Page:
ior year,” Jerome coach Mark Hundley said. “The question with him was did he show up enough on film. Right down to the last minute, it was still questionable whether he was going to get in or not, but they ended up making room for him and he’ll fit in pretty well over there.” Last season, the Celtics finished 6-4 overall and 5-2 in the OCC-Cardinal, second behind Westerville South (6-1). “We had some big games at Jerome and some news coverage,” Beebe said. “That helped. Also, Jerome is emerging as more of a threat now than we have been in the past. There’s some teams that are watching out for us and that’s getting us some more recognition. We’re starting to get some good players.” •Pimm was a key member of the girls soccer team during her four years. She selected Akron because of its proximity to central Ohio. “I decided to stay in Ohio,” Pimm said. “I also considered Ohio University, Dayton and Marshall. I really liked the coaches and players at Akron when I visited. It just seemed like a good fit.” Former Jerome coach Annie Murphy Gage said Pimm’s work ethic and talent led to the Division I opportunity. “As a freshman, Carli came in and immediately caught my attention,” said Murphy Gage, who resigned following the 2009 season. “She had a tireless work rate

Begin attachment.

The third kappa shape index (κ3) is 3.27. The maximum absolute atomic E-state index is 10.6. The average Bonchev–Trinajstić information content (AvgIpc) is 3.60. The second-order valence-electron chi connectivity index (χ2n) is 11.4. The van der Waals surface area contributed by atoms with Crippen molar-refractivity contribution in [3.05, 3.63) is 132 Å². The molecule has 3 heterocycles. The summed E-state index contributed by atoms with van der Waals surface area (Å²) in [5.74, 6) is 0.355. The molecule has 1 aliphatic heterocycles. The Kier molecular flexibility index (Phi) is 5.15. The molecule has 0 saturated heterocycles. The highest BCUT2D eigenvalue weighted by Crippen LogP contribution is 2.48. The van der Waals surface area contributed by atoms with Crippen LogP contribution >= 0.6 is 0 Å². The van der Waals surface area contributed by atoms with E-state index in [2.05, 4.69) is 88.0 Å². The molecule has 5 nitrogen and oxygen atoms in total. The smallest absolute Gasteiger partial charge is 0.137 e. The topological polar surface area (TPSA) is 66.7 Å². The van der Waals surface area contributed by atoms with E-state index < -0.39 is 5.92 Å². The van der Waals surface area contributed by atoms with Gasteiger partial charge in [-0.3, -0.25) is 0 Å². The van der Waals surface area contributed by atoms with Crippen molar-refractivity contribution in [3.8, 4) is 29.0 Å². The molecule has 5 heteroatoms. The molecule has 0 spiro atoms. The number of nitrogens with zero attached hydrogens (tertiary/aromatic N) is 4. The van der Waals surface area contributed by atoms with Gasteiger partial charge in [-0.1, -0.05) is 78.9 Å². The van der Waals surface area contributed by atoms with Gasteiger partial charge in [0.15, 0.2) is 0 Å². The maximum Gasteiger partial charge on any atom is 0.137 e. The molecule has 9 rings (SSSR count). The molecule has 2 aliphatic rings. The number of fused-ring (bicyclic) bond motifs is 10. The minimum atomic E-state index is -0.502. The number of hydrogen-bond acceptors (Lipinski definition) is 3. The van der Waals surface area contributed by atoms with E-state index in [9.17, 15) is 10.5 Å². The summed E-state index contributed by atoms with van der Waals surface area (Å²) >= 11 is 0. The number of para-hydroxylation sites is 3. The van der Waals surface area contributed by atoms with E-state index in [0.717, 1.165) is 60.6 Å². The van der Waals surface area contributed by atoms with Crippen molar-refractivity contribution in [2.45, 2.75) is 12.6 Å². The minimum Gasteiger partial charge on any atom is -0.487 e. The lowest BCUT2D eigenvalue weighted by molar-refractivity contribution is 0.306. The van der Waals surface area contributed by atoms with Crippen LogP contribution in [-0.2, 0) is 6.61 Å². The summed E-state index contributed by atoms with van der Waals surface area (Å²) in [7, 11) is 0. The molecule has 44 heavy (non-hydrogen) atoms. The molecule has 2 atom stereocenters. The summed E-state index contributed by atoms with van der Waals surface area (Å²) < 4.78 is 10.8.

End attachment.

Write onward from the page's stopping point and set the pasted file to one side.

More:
and a fitness level that many athletes will never achieve. Her speed and agility were only a few of her many assets. She was both dynamic and quick with the ball at her feet. Her one-versus-one skills were not her only weapon, however. Carli also had the knack for being a playmaker as well as a defender.” Pimm credits Murphy Gage and her club coach, Matt Ogden of Ohio Premier, for her development in the sport. Last season, Pimm had seven goals and four assists as Jerome finished 10-6-3 overall and 5-2 in the OCC-Cardinal, in a second-place tie with Olentangy Liberty behind first-place Dublin Scioto (6-0-1). The Celtics reached a Division I district tournament semifinal, losing to Liberty 2-1. Pimm was named first-team all-league and all-district. •Bauer is expected to be a preferred walk-on at Cincinnati, but hopes to earn a scholarship. Bauer competed on the cross country team all four years at Jerome and is preparing for her third track and field season. As a sophomore on the cross country team, Bauer had a personal-best time of 20 minutes, 18.61 seconds at the Les Eisenhart Invitational at Thomas Worthington. She expects to compete in the 400, 800 and 1,600 meters this spring.